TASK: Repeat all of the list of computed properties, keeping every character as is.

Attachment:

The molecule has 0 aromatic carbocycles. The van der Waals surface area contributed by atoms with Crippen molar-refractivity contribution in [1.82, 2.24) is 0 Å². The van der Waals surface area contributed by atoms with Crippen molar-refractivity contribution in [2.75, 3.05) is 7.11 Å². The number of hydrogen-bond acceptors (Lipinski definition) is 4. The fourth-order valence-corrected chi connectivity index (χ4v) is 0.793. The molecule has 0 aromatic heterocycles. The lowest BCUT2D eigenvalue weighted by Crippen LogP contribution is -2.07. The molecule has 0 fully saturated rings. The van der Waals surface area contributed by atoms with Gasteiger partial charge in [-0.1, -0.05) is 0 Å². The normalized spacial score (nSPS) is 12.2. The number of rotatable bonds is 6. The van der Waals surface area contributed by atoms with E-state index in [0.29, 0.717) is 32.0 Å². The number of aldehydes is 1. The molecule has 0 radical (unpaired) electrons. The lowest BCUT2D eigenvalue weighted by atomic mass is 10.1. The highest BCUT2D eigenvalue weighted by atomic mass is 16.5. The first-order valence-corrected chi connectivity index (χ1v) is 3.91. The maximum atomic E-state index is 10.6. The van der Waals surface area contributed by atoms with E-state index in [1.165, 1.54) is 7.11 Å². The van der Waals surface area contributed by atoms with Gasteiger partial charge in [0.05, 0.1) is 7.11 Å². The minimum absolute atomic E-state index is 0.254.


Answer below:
The molecule has 0 aromatic carbocycles. The van der Waals surface area contributed by atoms with Crippen molar-refractivity contribution in [1.82, 2.24) is 0 Å². The van der Waals surface area contributed by atoms with Crippen molar-refractivity contribution in [2.75, 3.05) is 7.11 Å². The number of hydrogen-bond acceptors (Lipinski definition) is 4. The fourth-order valence-corrected chi connectivity index (χ4v) is 0.793. The molecule has 0 aromatic heterocycles. The lowest BCUT2D eigenvalue weighted by Crippen LogP contribution is -2.07. The molecule has 0 fully saturated rings. The van der Waals surface area contributed by atoms with Gasteiger partial charge in [-0.1, -0.05) is 0 Å². The normalized spacial score (nSPS) is 12.2. The number of rotatable bonds is 6. The van der Waals surface area contributed by atoms with E-state index in [0.29, 0.717) is 32.0 Å². The number of aldehydes is 1. The molecule has 0 radical (unpaired) electrons. The lowest BCUT2D eigenvalue weighted by atomic mass is 10.1. The highest BCUT2D eigenvalue weighted by atomic mass is 16.5. The first-order valence-corrected chi connectivity index (χ1v) is 3.91. The maximum atomic E-state index is 10.6. The van der Waals surface area contributed by atoms with E-state index in [1.165, 1.54) is 7.11 Å². The van der Waals surface area contributed by atoms with Gasteiger partial charge in [0.05, 0.1) is 7.11 Å². The minimum absolute atomic E-state index is 0.254.